Editor in Chief: Moh. Reza Huwaida Wednesday, July 17th, 2019

Afghan Peace Should Not Fall Victim to Conflicting Priorities of Nations Involved in the Process


Afghan Peace Should Not Fall Victim to Conflicting  Priorities of Nations Involved in the Process

Since the US direct involvement in Afghanistan in the aftermath of events unfolded after 9/11in 2001, priorities and nature of involvement of US and other countries – mainly the ones forming NATO – kept changing. The initial goal was to capture Osama Bin Ladin, the main suspect who planned and carried out fateful attack on World Trade Center in New York city, which killed and wounded more than three thousand people, and to dismantle his organization – Al-Qaeda. Thousands of US and NATO member countries’ armed forces entered Afghanistan to achieve these goals. Taliban government was toppled by US military mainly because they rejected US demands to handover Osama Bin Ladin and his accomplices to US Government. Strategists and planners in the White House and Pentagon decided to start the process of nation building in Afghanistan parallel to ongoing military campaign to fill the power vacuum created due to Taliban eviction from government. This tedious process was undertaken at a time when most of the focus was to defeat Al-Qaeda and Taliban, and the process of nation building was not given due diligence and attention, which was warranted at the time. Though military campaign, which was focused on the main goals of US intervention, went smooth when it comes to defeating Al-Qaeda and capturing Osama Bin Laden, but political stability, economic development and nation building remained periphery objectives for the entire decade, starting 2001 till 2010. It was later decided to clear out all un-governed space in the country in order to deny safe havens for terrorist organizations and Taliban fighters across the country.
The United States of America and NATO member countries – I would call them as ‘stakeholders’ intervened in Afghanistan in order to defeat terrorists in the country. This was the mandate given to armed forces of these countries in Afghanistan. As the war in Afghanistan prolonged – against the expectations of stakeholders, priorities of mentioned countries changed as well. Democracy inherently calls for elections and change in government policies. These policy changes on the part of stakeholder countries – including the US under Obama administration - caused huge dent in political, economic and military landscape of Afghanistan. Everything seemed to be starting and reviewing a new. Disagreements reached to their peak between US Government i.e. NATO and Afghanistan government concerning the way to move forward. It was almost a tipping point for US government under Obama administration to pull out all forces from Afghanistan due to differences with then Afghan Government headed by Hamid Karzai.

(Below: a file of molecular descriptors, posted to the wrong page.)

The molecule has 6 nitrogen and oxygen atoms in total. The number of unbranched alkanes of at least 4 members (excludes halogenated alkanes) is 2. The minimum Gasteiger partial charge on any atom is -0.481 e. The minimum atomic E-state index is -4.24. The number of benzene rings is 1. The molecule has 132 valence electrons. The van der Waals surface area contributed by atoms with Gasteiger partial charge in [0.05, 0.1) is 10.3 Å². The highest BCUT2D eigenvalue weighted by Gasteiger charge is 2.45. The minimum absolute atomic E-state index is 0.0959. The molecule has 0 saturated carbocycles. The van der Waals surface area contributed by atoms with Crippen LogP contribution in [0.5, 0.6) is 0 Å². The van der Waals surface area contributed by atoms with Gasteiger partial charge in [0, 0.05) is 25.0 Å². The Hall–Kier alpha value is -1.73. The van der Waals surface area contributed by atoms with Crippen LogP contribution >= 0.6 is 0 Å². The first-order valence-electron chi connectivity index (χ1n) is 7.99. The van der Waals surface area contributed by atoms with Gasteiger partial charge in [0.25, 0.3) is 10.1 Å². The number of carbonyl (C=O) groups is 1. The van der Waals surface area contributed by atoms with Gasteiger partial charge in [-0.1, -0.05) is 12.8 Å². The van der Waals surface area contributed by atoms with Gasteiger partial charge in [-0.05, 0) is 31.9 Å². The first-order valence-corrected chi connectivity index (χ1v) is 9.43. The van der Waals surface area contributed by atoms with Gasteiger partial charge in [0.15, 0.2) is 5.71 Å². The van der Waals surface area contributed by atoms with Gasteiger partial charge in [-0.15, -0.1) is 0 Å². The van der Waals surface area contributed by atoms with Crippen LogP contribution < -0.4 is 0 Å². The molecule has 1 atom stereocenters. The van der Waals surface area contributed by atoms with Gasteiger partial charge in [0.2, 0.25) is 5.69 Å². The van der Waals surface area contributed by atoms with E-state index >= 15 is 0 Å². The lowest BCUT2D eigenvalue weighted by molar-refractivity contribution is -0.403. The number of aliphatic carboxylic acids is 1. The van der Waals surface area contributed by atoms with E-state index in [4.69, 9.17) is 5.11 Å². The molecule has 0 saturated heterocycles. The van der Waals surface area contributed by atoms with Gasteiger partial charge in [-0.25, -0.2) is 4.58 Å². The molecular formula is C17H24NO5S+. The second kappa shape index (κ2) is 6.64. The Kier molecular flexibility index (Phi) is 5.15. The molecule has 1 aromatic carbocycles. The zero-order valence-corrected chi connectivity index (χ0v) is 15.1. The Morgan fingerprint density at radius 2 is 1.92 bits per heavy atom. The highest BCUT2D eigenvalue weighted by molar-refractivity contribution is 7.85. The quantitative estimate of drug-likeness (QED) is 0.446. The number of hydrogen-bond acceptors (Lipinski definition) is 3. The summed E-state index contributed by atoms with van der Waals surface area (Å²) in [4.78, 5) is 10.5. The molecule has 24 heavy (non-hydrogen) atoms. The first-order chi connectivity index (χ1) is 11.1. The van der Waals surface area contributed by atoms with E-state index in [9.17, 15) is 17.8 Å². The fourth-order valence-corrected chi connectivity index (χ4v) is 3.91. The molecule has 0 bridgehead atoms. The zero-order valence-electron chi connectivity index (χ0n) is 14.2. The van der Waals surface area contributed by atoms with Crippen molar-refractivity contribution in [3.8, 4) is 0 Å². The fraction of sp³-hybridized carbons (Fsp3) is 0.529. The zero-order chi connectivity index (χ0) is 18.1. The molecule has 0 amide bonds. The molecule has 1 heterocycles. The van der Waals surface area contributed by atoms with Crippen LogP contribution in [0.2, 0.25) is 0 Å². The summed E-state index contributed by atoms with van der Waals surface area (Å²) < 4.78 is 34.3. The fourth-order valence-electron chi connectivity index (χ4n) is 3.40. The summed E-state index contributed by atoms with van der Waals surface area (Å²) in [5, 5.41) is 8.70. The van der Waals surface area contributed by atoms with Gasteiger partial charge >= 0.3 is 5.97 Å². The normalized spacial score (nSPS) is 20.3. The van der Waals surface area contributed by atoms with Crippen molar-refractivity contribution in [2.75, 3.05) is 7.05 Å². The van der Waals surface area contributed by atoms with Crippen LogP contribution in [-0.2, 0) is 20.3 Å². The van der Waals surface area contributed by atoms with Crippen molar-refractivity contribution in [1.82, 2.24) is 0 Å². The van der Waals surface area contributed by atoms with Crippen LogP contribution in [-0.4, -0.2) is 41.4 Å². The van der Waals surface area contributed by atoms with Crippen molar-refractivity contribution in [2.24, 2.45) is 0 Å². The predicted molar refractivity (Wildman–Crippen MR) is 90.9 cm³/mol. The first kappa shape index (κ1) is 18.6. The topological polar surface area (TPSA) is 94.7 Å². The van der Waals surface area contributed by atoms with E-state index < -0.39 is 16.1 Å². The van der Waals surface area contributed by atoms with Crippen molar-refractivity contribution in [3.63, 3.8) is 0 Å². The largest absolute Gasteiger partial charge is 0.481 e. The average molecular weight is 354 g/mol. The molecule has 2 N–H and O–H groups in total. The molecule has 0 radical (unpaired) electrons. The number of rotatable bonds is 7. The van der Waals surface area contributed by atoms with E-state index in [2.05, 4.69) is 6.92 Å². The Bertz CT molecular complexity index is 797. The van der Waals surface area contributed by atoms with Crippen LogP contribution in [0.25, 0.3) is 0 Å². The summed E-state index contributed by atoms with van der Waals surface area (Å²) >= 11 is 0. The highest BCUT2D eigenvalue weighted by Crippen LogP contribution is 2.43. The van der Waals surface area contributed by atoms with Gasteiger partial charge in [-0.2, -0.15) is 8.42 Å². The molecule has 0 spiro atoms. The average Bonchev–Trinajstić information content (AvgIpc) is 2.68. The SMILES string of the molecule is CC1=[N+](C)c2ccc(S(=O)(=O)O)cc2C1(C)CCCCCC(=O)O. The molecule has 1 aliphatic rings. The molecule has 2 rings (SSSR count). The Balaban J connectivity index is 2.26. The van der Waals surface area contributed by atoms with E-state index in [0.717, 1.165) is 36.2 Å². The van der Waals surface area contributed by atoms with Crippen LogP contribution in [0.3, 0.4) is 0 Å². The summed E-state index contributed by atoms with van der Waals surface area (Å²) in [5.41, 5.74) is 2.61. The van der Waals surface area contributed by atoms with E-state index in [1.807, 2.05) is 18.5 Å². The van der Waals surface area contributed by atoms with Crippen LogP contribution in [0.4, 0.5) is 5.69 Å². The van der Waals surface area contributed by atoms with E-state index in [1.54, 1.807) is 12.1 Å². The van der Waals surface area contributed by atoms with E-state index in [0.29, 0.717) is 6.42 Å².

All the pitfalls and unpleasant consequences that had taken huge toll on coalition and Afghan forces in the shape of losing ground to Taliban fighters, which eventually settled for almost 40% of total Afghan geographical area at Taliban fighters’ hands, and the sorry state of economy of Afghanistan, which prompted thousands of educated and young Afghans to flee their country in search of better life to EU countries, had been due to lack of all-inclusive strategy for Afghanistan, and conflicting priorities of different governments that came into power in the US and other NATO member countries. Though leveling the playing fields for political settlement of ongoing military campaign has started with the new government under Trump administration, it is highly recommended that progress made in Afghanistan during the last one and half decade should not be compromised while talking peace with Taliban. Though there have been urgencies initiated at stakeholders’ home countries and their policies, it is sensible to look back and review the progress of one and half decade in Afghanistan, which has been earned by shedding so much blood and so very much resources. Afghans now stand comparatively united, politically alert to their future, committed to build their national institutions, are struggling to achieve economic development in the country. These are major milestones for nation building, which have been achieved. A stronger Afghanistan will accommodate interests of all stakeholders, friendly countries and neighbors in her national agenda. Therefore, it is highly recommended that stakeholder countries accommodate in their priority and national interests, Afghanistan’s political, economic and social stability.